Richard X. Heyman

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Richard X. Heyman (born 1951) is an American singer-songwriter and musician. Heyman is a founding member of the Doughboys.


Heyman was born in 1951 and raised in Plainfield, New Jersey. He started banging on things when he was five, got a full drum kit when he was seven, and was an accomplished drummer by the time he was twelve. He picked up guitar and piano in his teens, which was also when he began writing songs. He was one of the original members of the 60s group, The Doughboys, who are considered to be a legendary New Jersey garage rock band. He would later go solo, in his twenties, following the breakup of the original Doughboys.[1]

Heyman's influences are as varied as Bernstein to The Beatles, Richard Rodgers to the Rascals, and the Blues to The Byrds.[2] He has drummed for such artists as Brian Wilson, Link Wray, Jonathan Richman and the Left Banke's Michael Brown, composer of "Walk Away Renee".[3] He also played keyboards for the legendary Ben E. King and guitar for the lead singer of The Shangri-Las, Mary Weiss. In live performance, Richard leads his own band on guitar and keyboards.[4]

From 2000-2019, Heyman played with the re-united Doughboys as their drummer and contributing songwriter.[1] He and his wife, Nancy, live in Manhattan.


Heyman released his first indie EP, Actual Size, a collection of six of his finest songs recorded on an 8-track Tascam machine in a home studio, in 1987, the same studio in which Richard would subsequently record his album Living Room!!, released in 1988.[5]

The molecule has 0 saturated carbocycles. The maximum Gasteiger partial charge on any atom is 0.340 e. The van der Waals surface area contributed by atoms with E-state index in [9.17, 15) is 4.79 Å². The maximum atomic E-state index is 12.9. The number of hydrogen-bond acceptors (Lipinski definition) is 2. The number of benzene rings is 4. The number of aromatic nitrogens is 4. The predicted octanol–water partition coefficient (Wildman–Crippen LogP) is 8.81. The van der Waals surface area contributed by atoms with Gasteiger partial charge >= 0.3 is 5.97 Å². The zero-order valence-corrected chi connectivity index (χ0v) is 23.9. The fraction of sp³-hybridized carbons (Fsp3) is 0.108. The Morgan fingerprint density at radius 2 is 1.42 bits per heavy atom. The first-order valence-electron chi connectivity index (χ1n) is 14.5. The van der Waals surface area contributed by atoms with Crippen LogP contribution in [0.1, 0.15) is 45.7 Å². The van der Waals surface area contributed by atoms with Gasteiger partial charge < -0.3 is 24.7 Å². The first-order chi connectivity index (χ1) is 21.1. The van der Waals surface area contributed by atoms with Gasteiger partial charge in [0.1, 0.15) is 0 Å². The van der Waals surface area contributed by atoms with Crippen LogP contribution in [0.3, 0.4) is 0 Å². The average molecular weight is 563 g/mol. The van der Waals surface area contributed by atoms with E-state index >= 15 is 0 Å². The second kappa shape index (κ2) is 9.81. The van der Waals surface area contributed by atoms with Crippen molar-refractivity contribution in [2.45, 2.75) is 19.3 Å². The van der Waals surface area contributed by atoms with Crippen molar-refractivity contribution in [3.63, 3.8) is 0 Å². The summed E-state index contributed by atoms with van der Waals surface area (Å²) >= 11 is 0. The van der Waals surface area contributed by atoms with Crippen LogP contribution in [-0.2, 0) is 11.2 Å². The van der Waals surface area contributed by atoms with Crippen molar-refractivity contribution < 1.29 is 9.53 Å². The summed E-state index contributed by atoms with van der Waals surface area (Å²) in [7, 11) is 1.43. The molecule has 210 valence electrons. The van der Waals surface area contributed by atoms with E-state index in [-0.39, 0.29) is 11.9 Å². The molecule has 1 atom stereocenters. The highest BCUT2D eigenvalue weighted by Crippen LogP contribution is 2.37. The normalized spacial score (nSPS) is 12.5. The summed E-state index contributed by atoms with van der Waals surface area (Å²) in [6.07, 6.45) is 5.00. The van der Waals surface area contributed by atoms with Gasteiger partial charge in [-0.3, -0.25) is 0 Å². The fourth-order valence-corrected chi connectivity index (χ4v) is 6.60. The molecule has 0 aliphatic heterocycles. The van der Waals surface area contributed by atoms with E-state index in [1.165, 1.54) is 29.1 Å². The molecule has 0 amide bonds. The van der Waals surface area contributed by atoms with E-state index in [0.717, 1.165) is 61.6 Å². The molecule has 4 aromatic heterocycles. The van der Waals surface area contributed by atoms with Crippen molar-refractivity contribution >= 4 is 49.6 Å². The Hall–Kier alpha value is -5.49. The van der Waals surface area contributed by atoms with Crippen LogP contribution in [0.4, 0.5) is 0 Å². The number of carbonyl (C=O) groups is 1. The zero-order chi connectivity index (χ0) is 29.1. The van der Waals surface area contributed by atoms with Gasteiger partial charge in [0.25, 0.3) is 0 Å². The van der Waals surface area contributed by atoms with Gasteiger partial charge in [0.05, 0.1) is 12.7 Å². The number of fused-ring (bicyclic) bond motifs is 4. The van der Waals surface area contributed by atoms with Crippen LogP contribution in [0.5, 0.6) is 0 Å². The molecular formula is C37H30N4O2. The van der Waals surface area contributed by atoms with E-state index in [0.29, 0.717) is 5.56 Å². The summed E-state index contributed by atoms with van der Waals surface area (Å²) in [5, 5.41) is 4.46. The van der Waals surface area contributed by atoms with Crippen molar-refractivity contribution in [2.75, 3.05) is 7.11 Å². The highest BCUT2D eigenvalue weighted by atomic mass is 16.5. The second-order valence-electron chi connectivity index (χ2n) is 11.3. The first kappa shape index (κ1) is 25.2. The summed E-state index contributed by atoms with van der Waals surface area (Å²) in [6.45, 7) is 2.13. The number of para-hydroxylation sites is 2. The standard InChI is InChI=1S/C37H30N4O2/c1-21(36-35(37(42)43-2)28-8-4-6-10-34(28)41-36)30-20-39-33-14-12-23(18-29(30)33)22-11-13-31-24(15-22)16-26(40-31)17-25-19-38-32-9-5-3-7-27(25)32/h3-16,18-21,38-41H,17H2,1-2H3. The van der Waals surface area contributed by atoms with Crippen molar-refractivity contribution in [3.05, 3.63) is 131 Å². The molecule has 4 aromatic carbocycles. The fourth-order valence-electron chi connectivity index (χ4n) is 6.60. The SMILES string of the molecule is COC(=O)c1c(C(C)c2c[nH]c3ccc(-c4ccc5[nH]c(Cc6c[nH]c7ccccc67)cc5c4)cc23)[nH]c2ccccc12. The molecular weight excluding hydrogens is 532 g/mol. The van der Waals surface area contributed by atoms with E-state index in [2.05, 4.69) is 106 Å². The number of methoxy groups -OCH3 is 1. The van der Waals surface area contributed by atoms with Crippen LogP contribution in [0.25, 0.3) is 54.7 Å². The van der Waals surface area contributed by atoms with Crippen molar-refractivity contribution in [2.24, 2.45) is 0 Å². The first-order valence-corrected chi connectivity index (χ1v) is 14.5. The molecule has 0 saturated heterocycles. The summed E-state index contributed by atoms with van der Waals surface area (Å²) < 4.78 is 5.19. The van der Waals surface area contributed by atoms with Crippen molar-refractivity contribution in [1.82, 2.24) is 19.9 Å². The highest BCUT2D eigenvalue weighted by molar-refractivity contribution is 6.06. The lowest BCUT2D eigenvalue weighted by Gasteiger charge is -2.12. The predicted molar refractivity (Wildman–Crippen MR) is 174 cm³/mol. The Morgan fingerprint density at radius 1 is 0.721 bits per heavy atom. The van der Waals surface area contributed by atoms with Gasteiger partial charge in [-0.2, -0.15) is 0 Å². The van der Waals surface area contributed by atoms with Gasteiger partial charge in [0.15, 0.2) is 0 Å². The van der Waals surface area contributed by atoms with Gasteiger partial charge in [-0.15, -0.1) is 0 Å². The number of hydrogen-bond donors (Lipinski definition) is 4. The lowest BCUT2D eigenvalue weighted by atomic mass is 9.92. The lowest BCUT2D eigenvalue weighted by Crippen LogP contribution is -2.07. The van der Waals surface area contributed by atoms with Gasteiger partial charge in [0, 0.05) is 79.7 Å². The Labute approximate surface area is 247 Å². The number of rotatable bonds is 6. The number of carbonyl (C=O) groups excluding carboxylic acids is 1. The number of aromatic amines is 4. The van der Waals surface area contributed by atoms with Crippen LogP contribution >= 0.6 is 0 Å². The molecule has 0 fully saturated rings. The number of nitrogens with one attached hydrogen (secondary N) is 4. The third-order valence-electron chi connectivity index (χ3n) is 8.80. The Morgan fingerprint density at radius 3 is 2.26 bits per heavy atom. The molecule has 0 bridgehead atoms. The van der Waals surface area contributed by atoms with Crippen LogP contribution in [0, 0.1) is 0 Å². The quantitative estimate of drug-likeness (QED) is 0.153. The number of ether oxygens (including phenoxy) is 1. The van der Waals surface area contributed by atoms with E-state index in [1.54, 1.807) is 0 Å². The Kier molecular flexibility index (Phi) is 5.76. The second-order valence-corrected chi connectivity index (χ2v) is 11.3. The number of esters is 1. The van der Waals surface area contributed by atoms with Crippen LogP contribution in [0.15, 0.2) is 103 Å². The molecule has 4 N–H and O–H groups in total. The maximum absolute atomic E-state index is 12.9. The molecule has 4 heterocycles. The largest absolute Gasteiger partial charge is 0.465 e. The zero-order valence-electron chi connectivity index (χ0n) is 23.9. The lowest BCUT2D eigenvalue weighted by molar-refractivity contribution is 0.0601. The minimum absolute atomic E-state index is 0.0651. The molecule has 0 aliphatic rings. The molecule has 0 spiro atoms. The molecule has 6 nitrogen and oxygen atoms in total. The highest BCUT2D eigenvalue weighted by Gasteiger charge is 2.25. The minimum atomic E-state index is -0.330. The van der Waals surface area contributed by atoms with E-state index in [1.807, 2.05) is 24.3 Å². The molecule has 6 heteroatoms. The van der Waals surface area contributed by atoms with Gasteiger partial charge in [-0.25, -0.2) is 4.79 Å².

• Living Room!! (1988)
  • Hey Man! (1990)
  • Cornerstone (1998)
  • Basic Glee (2002)
  • Rightovers (2003)
  • Actual Sighs (2007)
  • Intakes (2009)
  • Tiers and Other Stories (2011)
  • X (2013)[6]
  • Y (2014)
  • Incognito (2017)
  • Pop Circles (2019)
  • Copious Notes (2021)
  • 67,000 Miles An Album (2022)


  • Actual Size (1986)
  • Heyman, Hoosier & Herman (2001)[6]


  • Vacation" b/w "Takin' My Chances (1980)[6]


As a composer, Heyman is co-writer of "My Love for You" on track 3 of Smokey Robinson & the Miracles, The Tears of a Clown (1970).[7] The song also appears on track 4 of Ramsey Lewis' Funky Serenity (1973).[8]


  1. ^ a b "The Doughboys' Richard X. Heyman Announces New Solo Album". Retrieved September 27, 2013.
  2. ^ Horowitz, Hal (September 25, 2013). "Richard X. Heyman: X". Retrieved September 27, 2013.
  3. ^ Thibodeaux, Tracy (September 26, 2013). "Pods o' Pop-Richard X. Heyman". Interview. Pods o' Pop. Retrieved October 11, 2013.
  4. ^ Woodstra, Chris. "Biography". AllMusic. Retrieved September 27, 2013.
  5. ^ Woodstra, Chris. "Biography: Richard X. Heyman". AllMusic. Retrieved August 11, 2010.
  6. ^ a b c "Discography". AllMusic. Retrieved September 27, 2013.
  7. ^ "Smokey Robinson & the Miracles". The Tears of a Clown. AllMusic. Retrieved September 27, 2013.
  8. ^ Hamilton, Andrew. "Ramsey Lewis Funky Serenity". AllMusic. Retrieved September 27, 2013.

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